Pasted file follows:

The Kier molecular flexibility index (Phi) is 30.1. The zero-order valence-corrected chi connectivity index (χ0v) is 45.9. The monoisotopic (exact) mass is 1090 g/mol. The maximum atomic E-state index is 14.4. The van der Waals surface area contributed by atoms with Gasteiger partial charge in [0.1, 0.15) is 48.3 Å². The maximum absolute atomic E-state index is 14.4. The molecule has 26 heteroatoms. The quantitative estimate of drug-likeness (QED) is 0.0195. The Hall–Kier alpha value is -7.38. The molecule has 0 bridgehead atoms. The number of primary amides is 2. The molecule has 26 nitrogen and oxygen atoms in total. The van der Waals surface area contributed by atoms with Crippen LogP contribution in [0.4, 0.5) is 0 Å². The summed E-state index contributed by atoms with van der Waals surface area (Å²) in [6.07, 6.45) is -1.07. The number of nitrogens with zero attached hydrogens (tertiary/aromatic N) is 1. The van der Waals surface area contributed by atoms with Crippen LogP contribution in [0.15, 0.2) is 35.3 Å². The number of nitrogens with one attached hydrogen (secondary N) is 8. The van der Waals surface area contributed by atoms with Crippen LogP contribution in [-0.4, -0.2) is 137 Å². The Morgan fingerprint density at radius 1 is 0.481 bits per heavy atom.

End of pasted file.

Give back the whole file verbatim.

The Kier molecular flexibility index (Phi) is 30.1. The zero-order valence-corrected chi connectivity index (χ0v) is 45.9. The monoisotopic (exact) mass is 1090 g/mol. The maximum atomic E-state index is 14.4. The van der Waals surface area contributed by atoms with Gasteiger partial charge in [0.1, 0.15) is 48.3 Å². The maximum absolute atomic E-state index is 14.4. The molecule has 26 heteroatoms. The quantitative estimate of drug-likeness (QED) is 0.0195. The Hall–Kier alpha value is -7.38. The molecule has 0 bridgehead atoms. The number of primary amides is 2. The molecule has 26 nitrogen and oxygen atoms in total. The van der Waals surface area contributed by atoms with Crippen LogP contribution in [0.4, 0.5) is 0 Å². The summed E-state index contributed by atoms with van der Waals surface area (Å²) in [6.07, 6.45) is -1.07. The number of nitrogens with zero attached hydrogens (tertiary/aromatic N) is 1. The van der Waals surface area contributed by atoms with Crippen LogP contribution in [0.15, 0.2) is 35.3 Å². The number of nitrogens with one attached hydrogen (secondary N) is 8. The van der Waals surface area contributed by atoms with Crippen LogP contribution in [-0.4, -0.2) is 137 Å². The Morgan fingerprint density at radius 1 is 0.481 bits per heavy atom.